In this one verse alone, God is teaching us so many things. I know it would not seem like it. The first time I read it, I even thought that I should have combined it with verse 18, mention something about sewing, and then move on.
BUT, as Scripture says, ALL Scripture is God-breathed and profitable for teaching, for reproof, for correction, and for training in righteousness (1 Timothy 3:16), even the verses that seem on first glance like they are not saying a whole lot.
Another feeling that I had to fight was skipping past the word “distaff”. After researching, I found out that a distaff is about three feet long and is used in the process of making thread. One would wrap fibers of wool or flax around the distaff and the other end of the material would be connected to a handheld spindle. The woman would tuck the distaff under her left arm and prop it up. Then, in the other hand, she would hold the spindle, just as the verse suggests. She would then allow for the spindle to spin, tightly gripping the fibers, twisting them together to form a thread.
When she was finished, all of the fibers from the distaff are wound together as thread on the spindle. The thread could finally be used for sewing. I did not realize that there were so many steps!
This action described in verse 19 involves the woman’s whole body. She must keep the distaff upright and her hands must be trained in the art of spinning.
The most interesting detail of this verse is that the English “hands” in this verse is really two different words in the Hebrew. The first word translated to the English “hands” is “Yad” in Hebrew and actually means strength. She puts her strength to the distaff while her physical hands (“Kaph”) hold the spindle.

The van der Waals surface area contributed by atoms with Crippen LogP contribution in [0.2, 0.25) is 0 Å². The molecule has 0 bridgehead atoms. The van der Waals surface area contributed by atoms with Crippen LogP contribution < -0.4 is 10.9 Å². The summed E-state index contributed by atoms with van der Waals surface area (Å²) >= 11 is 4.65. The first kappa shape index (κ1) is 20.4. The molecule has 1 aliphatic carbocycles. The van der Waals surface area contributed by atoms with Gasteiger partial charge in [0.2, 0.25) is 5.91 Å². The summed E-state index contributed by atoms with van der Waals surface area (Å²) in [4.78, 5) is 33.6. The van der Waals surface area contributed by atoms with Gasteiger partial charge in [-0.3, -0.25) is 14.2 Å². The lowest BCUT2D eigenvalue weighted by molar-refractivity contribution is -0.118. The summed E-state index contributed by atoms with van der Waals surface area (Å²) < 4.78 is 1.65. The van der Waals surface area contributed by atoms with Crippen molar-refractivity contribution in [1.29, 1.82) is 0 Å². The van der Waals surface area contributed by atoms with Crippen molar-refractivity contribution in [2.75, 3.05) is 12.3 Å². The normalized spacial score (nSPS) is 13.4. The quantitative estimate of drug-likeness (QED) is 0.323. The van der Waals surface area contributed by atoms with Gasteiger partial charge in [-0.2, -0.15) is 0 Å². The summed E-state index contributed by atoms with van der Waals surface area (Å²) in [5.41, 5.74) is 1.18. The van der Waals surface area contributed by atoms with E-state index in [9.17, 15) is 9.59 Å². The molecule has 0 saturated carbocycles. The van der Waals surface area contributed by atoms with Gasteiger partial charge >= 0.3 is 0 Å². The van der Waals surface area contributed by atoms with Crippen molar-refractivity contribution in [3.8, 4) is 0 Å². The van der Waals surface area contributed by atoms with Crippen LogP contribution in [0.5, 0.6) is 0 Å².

This has got to be a boring job. Think of all of the different jobs that we have seen her do (and there are still more to come). She has so many things going on – so many that she stays up to work while others go to bed (see Part 4). But now we see her sitting quietly with the tedious job of making thread.
This very simplistic job is actually quite important. If the thread is not ready to go, then the next step in the sewing process will be stalled. Maybe others would not be able to do their jobs the following day.
I bet she had many more important things to do. I bet she’d rather go do something else for herself. I bet she is thinking of other things.
But she does the job. She does not rush through it, doing a sloppy job. She worships God even in this. She does even the most boring job with a loving, glad heart.
We can find the antithesis to this in Malachi 1:13-14. Here, the people did not find use in the ‘little job’ of an offering for God. They hurried up and got through it, finding whatever they could to use as an offering, just to check it off the list. You could say that they were just going through the motions. If you read a little further in Malachi Chapter 1, you can find out God’s response.
Jesus is concerned with our heart, not our actions. If our hearts are in the right place, then the actions will follow, just as they do for the woman in Proverbs 31. She probably didn’t enjoy the tiring, boring job of spinning, but she loved God and her family. Again, it was another way for her to serve. If she would have done the same exact thing with a bad heart, she would not be an example to follow. God is not tricked when we do something begrudgingly.
I have such a begrudging heart. I do things based on my schedule and my mood. If only I worshipped my Lord in everything! How different even menial tasks would be!
I pray that God teaches us how to worship without ceasing and that He changes our hearts to want to glorify Him in even the most tedious tasks.
God, please teach me what real worship is.